The rise of the "progressive" totalitarian
Actually, the thought is not original with Neuhaus. It should really be called "Krauth's Law." The great American Lutheran theologian Charles Porterfield Krauth originated the idea, and expressed it this way:
But the practical result of this principle [of the church tolerating within her bosom those who claim she is teaching error] is one on which there is no need of speculating; it works in one unvarying way.
When error is admitted into the Church, it will be found that the stages of its progress are always three. It begins by asking toleration. Its friends say to the majority: You need not be afraid of us; we are few, and weak; only let us alone; we shall not disturb the faith of others. The church has her standards of doctrine; of course we shall never interfere with them; we ask only for ourselves to be spared interference with our private opinions.
Indulged in this for a time, error goes on to assert equal rights. Truth and error are two balancing forces. The Church shall do nothing which looks like deciding between them; that would be partiality. It is bigotry to assert any superior right for the truth. We are to agree to differ, and any favoring of the truth, because it is truth, is partisanship. What the friends of truth and error hold in common is fundamental. Anything on which they differ is ipso facto non-essential. Anybody who makes account of such a thing is a disturber of the peace of the church. Truth and error are two co-ordinate powers and the great secret of church-statesmanship is to preserve the balance between them.
Those with experience of the Evangelical Lutheran Church in America- and especially those traditions within the ELCA which come from countries which had a Romanizing understanding of the nature of the Church- will recognize stage two as one of the most deeply held convictions of many ELCA partisans. Two consecutive bishops of the Southeastern Iowa Synod and a retired pastor in my last ELCA congregation all expressed essentially this viewpoint to me. It's the justification for the ecclesiolatry which tends to characterize the more conservative folks who have remained within that errant and purely human organization even after the apostasy of Minneapolis on matters of human sexuality, and constitutes their primary excuse for sticking around.
From this point error soon goes on to its natural end, which is to assert supremacy. Truth started with tolerating; it comes to be merely tolerated, and that only for a time. Error claims a preference for its judgments on all disputed points. It puts men into positions, not as at first in spite of their departure from the Church’s faith, but in consequence of it. Their recommendation is that they repudiate that faith, and position is given them to teach others to repudiate it, and to make them skillful in combating it.
(From The Conservative Reformation and Its Theology. Philadelphia: J.B. Lippincott & Co., 1872, pp. 195-96.)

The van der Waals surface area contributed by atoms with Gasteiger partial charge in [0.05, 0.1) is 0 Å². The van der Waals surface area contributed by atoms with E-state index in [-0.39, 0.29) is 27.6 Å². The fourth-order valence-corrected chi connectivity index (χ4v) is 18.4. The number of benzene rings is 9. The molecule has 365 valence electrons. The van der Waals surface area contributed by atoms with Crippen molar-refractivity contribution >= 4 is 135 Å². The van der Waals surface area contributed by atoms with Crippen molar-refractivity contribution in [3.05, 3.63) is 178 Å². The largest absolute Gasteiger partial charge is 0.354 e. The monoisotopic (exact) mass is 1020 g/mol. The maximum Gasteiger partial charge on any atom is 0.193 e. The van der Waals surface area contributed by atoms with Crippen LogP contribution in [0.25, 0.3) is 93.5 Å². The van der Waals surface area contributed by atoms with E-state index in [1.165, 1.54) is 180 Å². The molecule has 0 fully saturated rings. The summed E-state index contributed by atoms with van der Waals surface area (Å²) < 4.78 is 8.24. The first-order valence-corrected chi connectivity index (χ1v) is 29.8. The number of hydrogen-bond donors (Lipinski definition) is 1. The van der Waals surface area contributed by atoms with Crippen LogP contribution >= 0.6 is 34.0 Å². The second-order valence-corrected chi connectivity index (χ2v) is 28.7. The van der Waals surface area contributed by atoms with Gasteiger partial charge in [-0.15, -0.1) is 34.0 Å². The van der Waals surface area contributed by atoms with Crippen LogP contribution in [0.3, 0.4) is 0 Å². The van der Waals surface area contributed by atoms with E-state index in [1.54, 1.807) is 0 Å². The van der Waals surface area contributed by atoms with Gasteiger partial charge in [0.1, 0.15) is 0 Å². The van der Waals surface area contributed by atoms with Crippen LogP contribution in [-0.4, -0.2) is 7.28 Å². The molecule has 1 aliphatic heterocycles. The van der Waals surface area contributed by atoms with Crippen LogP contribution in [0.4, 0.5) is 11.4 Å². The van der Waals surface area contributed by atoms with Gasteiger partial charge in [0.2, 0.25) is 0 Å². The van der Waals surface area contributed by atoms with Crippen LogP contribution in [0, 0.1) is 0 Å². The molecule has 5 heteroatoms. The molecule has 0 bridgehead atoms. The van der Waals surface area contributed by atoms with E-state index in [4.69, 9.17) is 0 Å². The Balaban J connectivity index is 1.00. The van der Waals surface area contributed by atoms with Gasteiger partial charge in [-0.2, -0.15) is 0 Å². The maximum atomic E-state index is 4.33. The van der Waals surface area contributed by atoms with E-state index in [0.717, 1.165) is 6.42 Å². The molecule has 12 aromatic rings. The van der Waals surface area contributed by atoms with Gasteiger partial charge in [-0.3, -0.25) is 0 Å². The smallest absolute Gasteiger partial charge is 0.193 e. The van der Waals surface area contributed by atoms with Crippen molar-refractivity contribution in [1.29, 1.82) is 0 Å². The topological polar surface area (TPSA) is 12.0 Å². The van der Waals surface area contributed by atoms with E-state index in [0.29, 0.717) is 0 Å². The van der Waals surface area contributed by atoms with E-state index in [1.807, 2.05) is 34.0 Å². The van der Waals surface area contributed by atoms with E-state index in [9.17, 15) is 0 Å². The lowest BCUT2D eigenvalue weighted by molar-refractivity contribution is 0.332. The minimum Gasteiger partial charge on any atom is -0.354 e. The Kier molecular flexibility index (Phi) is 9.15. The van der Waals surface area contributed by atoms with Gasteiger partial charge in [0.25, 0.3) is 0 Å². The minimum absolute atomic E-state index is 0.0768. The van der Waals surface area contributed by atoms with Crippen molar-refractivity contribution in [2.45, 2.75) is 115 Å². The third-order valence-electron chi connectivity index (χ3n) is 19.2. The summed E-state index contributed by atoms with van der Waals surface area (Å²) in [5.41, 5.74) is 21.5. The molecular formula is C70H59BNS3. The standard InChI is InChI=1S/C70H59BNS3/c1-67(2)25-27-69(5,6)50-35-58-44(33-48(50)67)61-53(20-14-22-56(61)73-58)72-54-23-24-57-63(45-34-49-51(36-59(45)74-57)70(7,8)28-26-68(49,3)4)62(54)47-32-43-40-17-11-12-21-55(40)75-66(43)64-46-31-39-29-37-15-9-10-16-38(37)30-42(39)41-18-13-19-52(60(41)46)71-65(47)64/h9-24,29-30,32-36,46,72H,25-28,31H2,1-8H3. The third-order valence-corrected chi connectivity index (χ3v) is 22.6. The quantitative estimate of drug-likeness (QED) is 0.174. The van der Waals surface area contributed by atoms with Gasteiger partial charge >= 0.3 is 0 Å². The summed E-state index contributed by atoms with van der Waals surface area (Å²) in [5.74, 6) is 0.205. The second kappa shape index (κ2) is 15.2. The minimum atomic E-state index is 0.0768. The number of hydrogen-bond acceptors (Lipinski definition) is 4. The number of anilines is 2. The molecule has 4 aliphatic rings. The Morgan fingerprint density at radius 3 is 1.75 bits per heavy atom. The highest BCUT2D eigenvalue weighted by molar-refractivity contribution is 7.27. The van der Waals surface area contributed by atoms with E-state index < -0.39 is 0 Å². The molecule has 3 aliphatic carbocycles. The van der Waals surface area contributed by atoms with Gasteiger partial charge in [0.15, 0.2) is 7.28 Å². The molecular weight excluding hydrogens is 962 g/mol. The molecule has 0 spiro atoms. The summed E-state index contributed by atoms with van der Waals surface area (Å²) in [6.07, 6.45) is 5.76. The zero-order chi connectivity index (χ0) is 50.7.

As Neuhaus recognized in the essay linked to above, this principle holds as true for society and the body politic as for religious denominations (see the remarkable evolution of both the rhetoric of the "gay rights" movement over, oh, the past decade or so, and the state of politically correct discourse on the issue). Jonah Goldberg's remarkable book Liberal Fascism exposes the essentially totalitarian nature of "progressive" politics and embarrasses "progressivism" by documenting its early historical romance with a movement its political theorists would, after World War II, labor mightily to define as a movement of the Right. The infatuation of American liberals with Benito Mussolini and his brand of Fascism is an embarrassment by now almost completely forgotten, most of all by the American Left! Those ironically called "liberals" come by their characteristic impulse not so much to refute their opponents as to personally discredit and by all possible means silence or even destroy them quite honestly; it has an extensive background and history on the Left. The process is essentially the one Krauth and Neuhaus describe: first, tp claim the right to toleration as a minority viewpoint for what at the time may seem to most to be a rather outrageous position; then- briefly- to grudgingly tolerate those with whom they disagree; and finally, having secured and consolidated power, to suppress all viewpoints other than their own. The "march through the institutions" which has turned American universities from havens of free inquiry and unfettered thoughts into institutions of political indoctrination has taken place in virtually every influential arena of North American and European society and has followed the same three steps. Can the concept of political correctness itself be better expressed, or its essentially fascist nature more clear, than by its characteristic adherence to the final stage in precisely the process Krauth described?
Here is John Williamson's NRO article on the Hobby Lobby case. And here is a brief excursus on the theme by Scott Johnson at Powerline. Make no mistake: the battle being waged right now against the Obama administration and its war on religion is not just about religion.
In the last analysis, it's about whether we are a free people, free to dissent as individuals from the convictions of the majority (and of those in power) , or denizens of a socially totalitarian nation whose only legal option is to conform.